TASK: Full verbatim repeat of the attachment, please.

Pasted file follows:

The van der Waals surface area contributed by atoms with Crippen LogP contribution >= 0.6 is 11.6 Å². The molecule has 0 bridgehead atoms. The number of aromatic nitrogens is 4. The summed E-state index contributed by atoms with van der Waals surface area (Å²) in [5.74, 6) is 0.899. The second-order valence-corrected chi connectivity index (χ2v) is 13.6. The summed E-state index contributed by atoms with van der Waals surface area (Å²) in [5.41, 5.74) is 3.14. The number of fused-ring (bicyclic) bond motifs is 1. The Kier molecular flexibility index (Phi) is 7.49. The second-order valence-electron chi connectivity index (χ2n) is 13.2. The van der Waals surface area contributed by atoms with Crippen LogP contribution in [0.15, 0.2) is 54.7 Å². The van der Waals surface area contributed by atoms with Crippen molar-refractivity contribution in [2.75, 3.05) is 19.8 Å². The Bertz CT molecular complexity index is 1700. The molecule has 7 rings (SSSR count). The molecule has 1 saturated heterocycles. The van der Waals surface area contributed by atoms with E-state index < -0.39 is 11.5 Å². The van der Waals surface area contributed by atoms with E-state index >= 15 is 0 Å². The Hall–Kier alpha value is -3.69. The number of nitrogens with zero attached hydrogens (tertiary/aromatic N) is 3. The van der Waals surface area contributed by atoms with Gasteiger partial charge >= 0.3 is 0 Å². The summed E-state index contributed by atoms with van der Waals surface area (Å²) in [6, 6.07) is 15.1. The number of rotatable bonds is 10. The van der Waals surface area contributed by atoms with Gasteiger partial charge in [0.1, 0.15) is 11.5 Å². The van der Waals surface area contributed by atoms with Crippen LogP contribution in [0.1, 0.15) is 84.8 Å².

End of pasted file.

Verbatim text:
The van der Waals surface area contributed by atoms with Crippen LogP contribution >= 0.6 is 11.6 Å². The molecule has 0 bridgehead atoms. The number of aromatic nitrogens is 4. The summed E-state index contributed by atoms with van der Waals surface area (Å²) in [5.74, 6) is 0.899. The second-order valence-corrected chi connectivity index (χ2v) is 13.6. The summed E-state index contributed by atoms with van der Waals surface area (Å²) in [5.41, 5.74) is 3.14. The number of fused-ring (bicyclic) bond motifs is 1. The Kier molecular flexibility index (Phi) is 7.49. The second-order valence-electron chi connectivity index (χ2n) is 13.2. The van der Waals surface area contributed by atoms with Crippen LogP contribution in [0.15, 0.2) is 54.7 Å². The van der Waals surface area contributed by atoms with Crippen molar-refractivity contribution in [2.75, 3.05) is 19.8 Å². The Bertz CT molecular complexity index is 1700. The molecule has 7 rings (SSSR count). The molecule has 1 saturated heterocycles. The van der Waals surface area contributed by atoms with E-state index < -0.39 is 11.5 Å². The van der Waals surface area contributed by atoms with E-state index >= 15 is 0 Å². The Hall–Kier alpha value is -3.69. The number of nitrogens with zero attached hydrogens (tertiary/aromatic N) is 3. The van der Waals surface area contributed by atoms with Gasteiger partial charge >= 0.3 is 0 Å². The summed E-state index contributed by atoms with van der Waals surface area (Å²) in [6, 6.07) is 15.1. The number of rotatable bonds is 10. The van der Waals surface area contributed by atoms with Gasteiger partial charge in [0.1, 0.15) is 11.5 Å². The van der Waals surface area contributed by atoms with Crippen LogP contribution in [0.1, 0.15) is 84.8 Å².